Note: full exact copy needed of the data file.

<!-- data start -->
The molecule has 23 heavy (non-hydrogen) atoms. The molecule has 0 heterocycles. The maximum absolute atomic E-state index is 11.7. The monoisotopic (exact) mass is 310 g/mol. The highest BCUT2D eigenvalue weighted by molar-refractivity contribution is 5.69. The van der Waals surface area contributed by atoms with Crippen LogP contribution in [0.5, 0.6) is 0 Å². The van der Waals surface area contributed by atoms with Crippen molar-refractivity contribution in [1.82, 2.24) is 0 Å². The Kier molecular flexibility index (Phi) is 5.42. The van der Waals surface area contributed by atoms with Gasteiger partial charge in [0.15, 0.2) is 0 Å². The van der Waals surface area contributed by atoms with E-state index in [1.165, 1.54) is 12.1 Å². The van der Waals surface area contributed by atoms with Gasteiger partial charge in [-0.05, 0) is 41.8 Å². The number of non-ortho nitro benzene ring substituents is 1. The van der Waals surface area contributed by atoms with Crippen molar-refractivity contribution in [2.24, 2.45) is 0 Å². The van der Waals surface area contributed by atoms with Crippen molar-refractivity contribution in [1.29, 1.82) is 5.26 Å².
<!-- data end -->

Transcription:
The molecule has 23 heavy (non-hydrogen) atoms. The molecule has 0 heterocycles. The maximum absolute atomic E-state index is 11.7. The monoisotopic (exact) mass is 310 g/mol. The highest BCUT2D eigenvalue weighted by molar-refractivity contribution is 5.69. The van der Waals surface area contributed by atoms with Crippen LogP contribution in [0.5, 0.6) is 0 Å². The van der Waals surface area contributed by atoms with Crippen molar-refractivity contribution in [1.82, 2.24) is 0 Å². The Kier molecular flexibility index (Phi) is 5.42. The van der Waals surface area contributed by atoms with Gasteiger partial charge in [0.15, 0.2) is 0 Å². The van der Waals surface area contributed by atoms with E-state index in [1.165, 1.54) is 12.1 Å². The van der Waals surface area contributed by atoms with Gasteiger partial charge in [-0.05, 0) is 41.8 Å². The number of non-ortho nitro benzene ring substituents is 1. The van der Waals surface area contributed by atoms with Crippen molar-refractivity contribution in [2.24, 2.45) is 0 Å². The van der Waals surface area contributed by atoms with Crippen molar-refractivity contribution in [1.29, 1.82) is 5.26 Å².